“The rush and pressure of modern life are a form, perhaps the most common form, of its innate violence. To allow oneself to be carried away by a multitude of conflicting concerns, to surrender to too many demands, to commit oneself to too many projects, to want to help everyone in everything is to succumb to violence. More than that, it is cooperation in violence. The frenzy of the activist…destroys his own inner capacity for peace. It destroys the fruitfulness of his own work, because it kills the root of inner wisdom which makes work fruitful.” — Thomas Merton
Only this evening, at the end of a dear girl’s high-school graduation party and a weekend of hard but happy garden work and a week that included turning in all my final grades and going to my first rock show in some time, did it hit me: I am on sabbatical now. For the next six months. For real. I can pause my headlong, driven, if-I-don’t-push-myself-it-won’t-get-done forward, so-much-to-worry-about momentum, which has become so deeply ingrained that turning it off and relaxing has become more and more of a conscious effort. I can let myself do one thing at a time, according to my own goals and plans and agenda. Because of course I’ve got plans: the official sabbatical proposal promised completing the two nonfiction books that now exist in about 75 pages of draft material each. And of course, there are more: individual essays, stories, and images that I am realizing want to be not just one but two more novels. There’s a semi-professional, semi-personal trip to Europe with my mom. There’s a faculty seminar on the East Coast. And for the first time ever, I have been invited to give a reading and lead a workshop at a writers’ conference. Big hopes. Hoops in bright colors spinning in the air.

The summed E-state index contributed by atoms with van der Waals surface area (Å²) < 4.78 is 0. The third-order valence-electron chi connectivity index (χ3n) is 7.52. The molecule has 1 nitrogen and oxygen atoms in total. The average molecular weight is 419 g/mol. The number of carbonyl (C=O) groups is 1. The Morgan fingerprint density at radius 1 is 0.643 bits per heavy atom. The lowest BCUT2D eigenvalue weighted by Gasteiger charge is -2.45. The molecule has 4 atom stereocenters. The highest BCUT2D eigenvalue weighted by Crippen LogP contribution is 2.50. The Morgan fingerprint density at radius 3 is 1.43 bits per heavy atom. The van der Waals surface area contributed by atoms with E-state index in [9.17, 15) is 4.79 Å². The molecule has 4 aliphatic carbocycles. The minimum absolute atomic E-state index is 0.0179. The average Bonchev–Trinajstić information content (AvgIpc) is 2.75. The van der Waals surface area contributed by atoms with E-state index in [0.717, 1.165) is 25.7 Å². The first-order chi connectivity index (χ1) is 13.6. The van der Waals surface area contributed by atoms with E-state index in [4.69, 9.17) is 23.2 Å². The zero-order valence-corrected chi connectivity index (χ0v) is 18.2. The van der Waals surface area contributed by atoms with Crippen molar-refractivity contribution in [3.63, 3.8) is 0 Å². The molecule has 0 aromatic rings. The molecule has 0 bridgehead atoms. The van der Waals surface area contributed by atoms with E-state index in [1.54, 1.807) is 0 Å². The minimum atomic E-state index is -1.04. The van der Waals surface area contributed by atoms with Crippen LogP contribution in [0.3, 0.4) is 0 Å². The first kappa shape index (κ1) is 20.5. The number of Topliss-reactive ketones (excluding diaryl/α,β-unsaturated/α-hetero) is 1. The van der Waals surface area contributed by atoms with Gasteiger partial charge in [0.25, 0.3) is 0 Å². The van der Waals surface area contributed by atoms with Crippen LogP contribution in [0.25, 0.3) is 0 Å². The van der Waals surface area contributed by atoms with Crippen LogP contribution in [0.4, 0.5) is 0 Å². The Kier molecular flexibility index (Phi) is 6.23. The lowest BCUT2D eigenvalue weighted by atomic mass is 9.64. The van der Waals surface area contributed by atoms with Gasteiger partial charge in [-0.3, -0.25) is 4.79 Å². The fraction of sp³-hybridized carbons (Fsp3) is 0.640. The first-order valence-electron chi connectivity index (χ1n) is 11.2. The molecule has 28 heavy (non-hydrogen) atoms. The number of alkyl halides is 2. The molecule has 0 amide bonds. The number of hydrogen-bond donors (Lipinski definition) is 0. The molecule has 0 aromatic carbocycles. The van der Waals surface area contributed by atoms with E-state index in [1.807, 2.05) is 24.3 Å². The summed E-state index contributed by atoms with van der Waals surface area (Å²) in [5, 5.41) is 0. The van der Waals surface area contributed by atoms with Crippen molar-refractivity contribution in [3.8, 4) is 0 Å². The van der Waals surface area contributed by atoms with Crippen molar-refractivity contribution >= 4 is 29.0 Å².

But the spirit in which I’ll go about all this, I realize as I walk around my garden on a hot late-spring evening, is going to be very different. A fun day in the city and the music of one of my favorite singers EVER — live, for the third time I’ve seen him — and a few days of fingers in dirt and three yoga classes in one week instead of just one have unhooked the frantic forward pistons of the brain and reoriented me toward the sources of strength and quiet and health that have been here all along.